Crimson Publishers Publish With Us Reprints e-Books Video articles


COJ Nursing & Healthcare

Medical and Philosophical Aspect on “Brain Death”

  • Open or CloseKarakatsanis KG*

    Former Professor of Nuclear Medicine, Greece

    *Corresponding author:Karakatsanis KG, Former Professor of Nuclear Medicine, Aristotle University of Thessaloniki, Thessaloniki, Greece

Submission: November 10, 2020; Published: March 10, 2021

DOI: 10.31031/COJNH.2021.07.000655

ISSN: 2577-2007
Volume7 Issue1


Τhe objective of this manuscript is to show that in “brain dead” patients it is not possible to prove either the existence of a totally damaged brain or the absence of the soul and the content of consciousness. Furthermore, another objective is to show that the concept of “brain death” is a utilitarian construct which does not have any firm medical or philosophical foundation. Τo achieve this goal, we present known and novel arguments from the medical literature and unknown arguments from the philosophical literature. We conclude that there are multiple self-evident inconsistencies inherent in the concept of “brain death”, thereby invalidating this diagnosis both on biological and philosophical grounds.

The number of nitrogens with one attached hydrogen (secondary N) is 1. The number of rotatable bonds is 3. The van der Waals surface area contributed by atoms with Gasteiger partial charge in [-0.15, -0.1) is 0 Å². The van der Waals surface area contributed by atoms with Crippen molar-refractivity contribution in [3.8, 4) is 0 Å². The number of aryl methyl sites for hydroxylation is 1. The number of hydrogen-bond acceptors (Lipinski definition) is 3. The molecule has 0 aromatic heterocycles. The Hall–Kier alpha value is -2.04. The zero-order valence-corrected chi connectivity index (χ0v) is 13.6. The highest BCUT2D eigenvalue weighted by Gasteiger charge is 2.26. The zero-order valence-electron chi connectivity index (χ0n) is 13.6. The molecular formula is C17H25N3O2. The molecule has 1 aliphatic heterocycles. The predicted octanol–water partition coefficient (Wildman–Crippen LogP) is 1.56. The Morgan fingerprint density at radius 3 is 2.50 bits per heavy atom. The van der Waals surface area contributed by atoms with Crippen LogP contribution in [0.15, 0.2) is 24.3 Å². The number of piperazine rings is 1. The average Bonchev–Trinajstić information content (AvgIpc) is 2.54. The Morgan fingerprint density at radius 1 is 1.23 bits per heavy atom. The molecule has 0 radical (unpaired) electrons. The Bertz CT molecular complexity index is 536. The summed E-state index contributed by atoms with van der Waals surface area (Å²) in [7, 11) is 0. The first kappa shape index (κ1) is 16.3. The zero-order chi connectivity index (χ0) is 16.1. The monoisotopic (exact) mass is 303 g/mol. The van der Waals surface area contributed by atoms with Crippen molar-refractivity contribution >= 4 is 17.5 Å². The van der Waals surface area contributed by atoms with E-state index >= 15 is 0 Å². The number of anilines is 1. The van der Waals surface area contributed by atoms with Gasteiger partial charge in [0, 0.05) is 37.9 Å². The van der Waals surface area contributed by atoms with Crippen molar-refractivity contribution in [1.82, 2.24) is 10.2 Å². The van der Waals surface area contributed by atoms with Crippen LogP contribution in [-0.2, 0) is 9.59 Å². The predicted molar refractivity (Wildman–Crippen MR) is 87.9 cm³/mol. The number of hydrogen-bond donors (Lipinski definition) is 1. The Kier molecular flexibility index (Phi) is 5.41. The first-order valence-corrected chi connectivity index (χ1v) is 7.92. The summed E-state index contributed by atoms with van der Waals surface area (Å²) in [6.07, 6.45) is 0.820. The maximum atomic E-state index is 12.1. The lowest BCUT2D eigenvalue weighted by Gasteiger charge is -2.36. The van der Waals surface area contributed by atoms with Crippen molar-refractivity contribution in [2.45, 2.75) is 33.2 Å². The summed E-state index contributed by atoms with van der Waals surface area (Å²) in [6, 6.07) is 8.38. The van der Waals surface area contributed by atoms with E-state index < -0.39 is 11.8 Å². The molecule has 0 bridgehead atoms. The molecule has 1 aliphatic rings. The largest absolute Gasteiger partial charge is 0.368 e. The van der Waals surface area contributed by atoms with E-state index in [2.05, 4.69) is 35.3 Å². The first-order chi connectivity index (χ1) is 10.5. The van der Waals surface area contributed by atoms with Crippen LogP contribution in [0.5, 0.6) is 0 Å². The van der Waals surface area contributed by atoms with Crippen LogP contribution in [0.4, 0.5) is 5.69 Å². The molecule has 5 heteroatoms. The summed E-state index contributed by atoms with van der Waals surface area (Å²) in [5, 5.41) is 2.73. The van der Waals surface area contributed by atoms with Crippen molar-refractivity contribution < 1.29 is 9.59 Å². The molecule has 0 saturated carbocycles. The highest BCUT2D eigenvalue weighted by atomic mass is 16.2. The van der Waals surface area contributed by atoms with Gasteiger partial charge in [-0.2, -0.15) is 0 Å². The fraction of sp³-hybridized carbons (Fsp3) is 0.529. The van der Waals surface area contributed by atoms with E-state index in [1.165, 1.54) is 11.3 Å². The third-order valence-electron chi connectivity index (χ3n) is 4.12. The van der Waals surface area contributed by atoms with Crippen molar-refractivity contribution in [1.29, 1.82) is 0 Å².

Keywords: Brain death; Consciousness; Soul; Philosophy; Theology

Get access to the full text of this article